Ed Driscoll

The Banality of Stalinism

In his weekly column titled “Fom Russia with Euphemisms,” Jonah Goldberg asks us to “consider the stunted and ritualistic conversation (‘controversy’ is too vibrant a word for the mundane Internet chatter) about the Soviet Union sparked by the Winter Olympics. The humdrum shrugging at the overwhelming evil of Soviet Communism leaves me nostalgic for the Eichmann controversy. At least [Hannah] Arendt and her critics* agreed that evil itself was in the dock; they merely haggled over the best words to put in the indictment:”


What to say of the gormless press-agent twaddle conjured up to describe the Soviet Union? In its opening video for the Olympic Games, NBC’s producers drained the thesaurus of flattering terms devoid of moral content: “The empire that ascended to affirm a colossal footprint; the revolution that birthed one of modern history’s pivotal experiments. [Video here — Ed] But if politics has long shaped our sense of who they are, it’s passion that endures.”

To parse this infomercial treacle is to miss the point, for the whole idea is to luge by the truth on the frictionless skids of euphemism.

In America, we constantly, almost obsessively, wrestle with the “legacy of slavery.” That speaks well of us. But what does it say that so few care that the Soviet Union was built — literally — on the legacy of slavery? The founding fathers of the Russian Revolution — Vladimir Lenin and Leon Trotsky — started “small,” merely throwing hundreds of thousands of people into kontslagerya (concentration camps).

By the time Western intellectuals and youthful folksingers like Pete Seeger were lavishing praise on the Soviet Union as the greatest experiment in the world, Joseph Stalin was corralling millions of his own people into slavery. Not metaphorical slavery, but real slavery complete with systematized torture, rape, and starvation. Watching the opening ceremonies of the Olympics, you’d have no idea that from the Moscow metro system to, literally, the roads to Sochi, the Soviet Union — the supposed epitome of modernity and “scientific socialism” — was built on a mountain of broken lives and unremembered corpses.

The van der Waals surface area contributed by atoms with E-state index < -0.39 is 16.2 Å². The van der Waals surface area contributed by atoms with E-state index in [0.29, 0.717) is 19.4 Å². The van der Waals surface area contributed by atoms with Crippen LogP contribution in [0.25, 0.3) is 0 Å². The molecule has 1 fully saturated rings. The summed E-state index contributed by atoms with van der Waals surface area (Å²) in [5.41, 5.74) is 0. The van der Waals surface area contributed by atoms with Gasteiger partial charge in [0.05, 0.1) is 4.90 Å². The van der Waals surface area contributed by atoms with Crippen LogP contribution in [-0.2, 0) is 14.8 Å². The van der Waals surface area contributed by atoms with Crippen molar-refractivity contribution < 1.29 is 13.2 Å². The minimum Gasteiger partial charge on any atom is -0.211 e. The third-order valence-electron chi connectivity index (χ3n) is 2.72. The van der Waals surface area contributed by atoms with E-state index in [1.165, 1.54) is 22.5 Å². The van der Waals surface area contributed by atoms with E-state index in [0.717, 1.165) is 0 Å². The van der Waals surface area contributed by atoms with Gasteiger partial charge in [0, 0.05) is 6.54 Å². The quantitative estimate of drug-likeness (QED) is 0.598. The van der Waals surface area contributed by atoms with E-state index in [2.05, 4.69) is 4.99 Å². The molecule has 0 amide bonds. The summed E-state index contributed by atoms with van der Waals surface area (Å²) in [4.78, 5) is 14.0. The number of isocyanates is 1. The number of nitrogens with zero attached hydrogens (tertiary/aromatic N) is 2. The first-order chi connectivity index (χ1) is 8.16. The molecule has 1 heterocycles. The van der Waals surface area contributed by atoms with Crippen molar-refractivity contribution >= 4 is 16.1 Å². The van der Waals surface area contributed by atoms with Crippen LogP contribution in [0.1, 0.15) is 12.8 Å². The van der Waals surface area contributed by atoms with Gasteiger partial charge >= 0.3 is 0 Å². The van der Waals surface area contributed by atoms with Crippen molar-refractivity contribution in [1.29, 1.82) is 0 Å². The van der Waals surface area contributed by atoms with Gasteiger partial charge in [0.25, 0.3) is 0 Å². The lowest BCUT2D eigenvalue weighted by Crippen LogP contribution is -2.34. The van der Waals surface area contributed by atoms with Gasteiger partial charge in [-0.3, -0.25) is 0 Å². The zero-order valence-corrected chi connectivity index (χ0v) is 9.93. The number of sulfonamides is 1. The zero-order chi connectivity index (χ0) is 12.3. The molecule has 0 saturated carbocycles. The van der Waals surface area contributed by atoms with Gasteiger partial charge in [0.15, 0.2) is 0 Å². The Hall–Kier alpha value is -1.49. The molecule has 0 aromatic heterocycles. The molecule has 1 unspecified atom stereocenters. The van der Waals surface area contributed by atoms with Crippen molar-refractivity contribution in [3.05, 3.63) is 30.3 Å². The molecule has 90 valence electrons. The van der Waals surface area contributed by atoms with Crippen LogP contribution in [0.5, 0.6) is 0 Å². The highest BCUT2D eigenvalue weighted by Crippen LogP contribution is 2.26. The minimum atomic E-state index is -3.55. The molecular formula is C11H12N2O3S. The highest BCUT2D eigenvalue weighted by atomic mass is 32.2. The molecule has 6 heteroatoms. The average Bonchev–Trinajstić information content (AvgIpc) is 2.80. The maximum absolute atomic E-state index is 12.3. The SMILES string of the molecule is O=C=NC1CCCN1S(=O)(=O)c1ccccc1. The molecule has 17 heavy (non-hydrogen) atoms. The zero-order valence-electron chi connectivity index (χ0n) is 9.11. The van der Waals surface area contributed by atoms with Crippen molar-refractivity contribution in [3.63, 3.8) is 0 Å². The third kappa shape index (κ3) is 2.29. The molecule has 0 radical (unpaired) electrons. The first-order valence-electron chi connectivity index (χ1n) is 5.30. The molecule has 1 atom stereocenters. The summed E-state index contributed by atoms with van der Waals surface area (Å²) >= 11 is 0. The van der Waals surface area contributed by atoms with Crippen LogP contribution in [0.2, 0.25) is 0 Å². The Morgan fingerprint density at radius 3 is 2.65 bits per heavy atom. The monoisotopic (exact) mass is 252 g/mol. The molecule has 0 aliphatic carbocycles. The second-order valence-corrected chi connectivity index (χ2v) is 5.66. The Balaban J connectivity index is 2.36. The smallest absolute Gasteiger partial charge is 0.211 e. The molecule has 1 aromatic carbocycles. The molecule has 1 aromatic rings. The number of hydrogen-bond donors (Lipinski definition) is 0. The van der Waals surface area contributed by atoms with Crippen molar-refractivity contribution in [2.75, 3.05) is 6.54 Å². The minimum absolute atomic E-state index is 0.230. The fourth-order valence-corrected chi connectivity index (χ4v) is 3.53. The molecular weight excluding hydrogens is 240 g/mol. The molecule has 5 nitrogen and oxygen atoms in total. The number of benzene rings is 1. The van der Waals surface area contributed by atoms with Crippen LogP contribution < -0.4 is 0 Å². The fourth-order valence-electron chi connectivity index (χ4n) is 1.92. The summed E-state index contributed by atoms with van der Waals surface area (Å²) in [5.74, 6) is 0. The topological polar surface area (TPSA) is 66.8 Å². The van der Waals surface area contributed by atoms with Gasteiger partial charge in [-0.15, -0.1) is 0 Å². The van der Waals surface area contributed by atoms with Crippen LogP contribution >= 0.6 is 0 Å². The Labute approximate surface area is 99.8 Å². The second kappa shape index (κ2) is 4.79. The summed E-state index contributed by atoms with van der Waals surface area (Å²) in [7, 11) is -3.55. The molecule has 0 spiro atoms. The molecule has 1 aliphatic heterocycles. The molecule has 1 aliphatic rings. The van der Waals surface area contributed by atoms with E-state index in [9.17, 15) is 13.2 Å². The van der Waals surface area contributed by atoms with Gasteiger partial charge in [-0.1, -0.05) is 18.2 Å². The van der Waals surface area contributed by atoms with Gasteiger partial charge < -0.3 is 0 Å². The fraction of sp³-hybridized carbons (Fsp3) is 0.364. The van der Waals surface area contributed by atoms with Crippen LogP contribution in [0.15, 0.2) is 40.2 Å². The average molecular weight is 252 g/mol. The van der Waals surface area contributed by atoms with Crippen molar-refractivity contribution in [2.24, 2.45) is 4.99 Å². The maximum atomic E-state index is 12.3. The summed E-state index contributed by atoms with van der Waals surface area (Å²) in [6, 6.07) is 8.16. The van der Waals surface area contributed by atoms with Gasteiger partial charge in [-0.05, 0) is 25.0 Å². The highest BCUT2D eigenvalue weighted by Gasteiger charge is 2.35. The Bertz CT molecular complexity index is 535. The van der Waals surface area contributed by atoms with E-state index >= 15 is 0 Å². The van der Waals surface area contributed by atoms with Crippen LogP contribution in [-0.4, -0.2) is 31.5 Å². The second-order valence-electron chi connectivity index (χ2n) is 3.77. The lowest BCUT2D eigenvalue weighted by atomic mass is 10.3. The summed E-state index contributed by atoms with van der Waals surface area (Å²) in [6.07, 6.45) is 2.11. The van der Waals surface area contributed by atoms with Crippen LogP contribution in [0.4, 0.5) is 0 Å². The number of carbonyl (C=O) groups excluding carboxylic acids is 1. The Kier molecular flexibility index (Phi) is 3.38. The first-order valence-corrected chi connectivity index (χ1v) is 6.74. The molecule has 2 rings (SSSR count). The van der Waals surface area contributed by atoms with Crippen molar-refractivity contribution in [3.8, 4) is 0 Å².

To read Anne Applebaum’s magisterial Gulag: A History is to subject yourself to relentless tales of unimaginable barbarity. A slave who falls in the snow is not helped up by his comrades but is instantly stripped of his clothes and left to die. His last words: “It’s so cold.”


Meanwhile, at Big Journalism, John Nolte notes that “CNN Overlooks ‘Uncle Joe’ Stalin’s Mass-Murder of Millions.” But then, that’s been the story of CNN throughout its existence — both with the former Soviet Union specifically, and with virtually every other dictatorship, from Castro to North Korea.

Such moral equivalence bleeds (pun intended) into lighter fare on TV as well. In his weekly G-File, which expands upon his column on the banality of Stalinism, Jonah links to this clip from the 1990s sitcom Friends:

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As he adds, “This gag would never work with an Adolf Hitler.”  A decade ago, Applebaum gave a speech which touched upon how this pop culture lacuna came to be. As she noted, when veteran foreign correspondent Robert D. Kaplan reviewed her first book for the New York Times in 1994, he wrote the following description of the Soviet Union in the 1930s, in which, as far as the west was concerned, the banality of evil was in full force: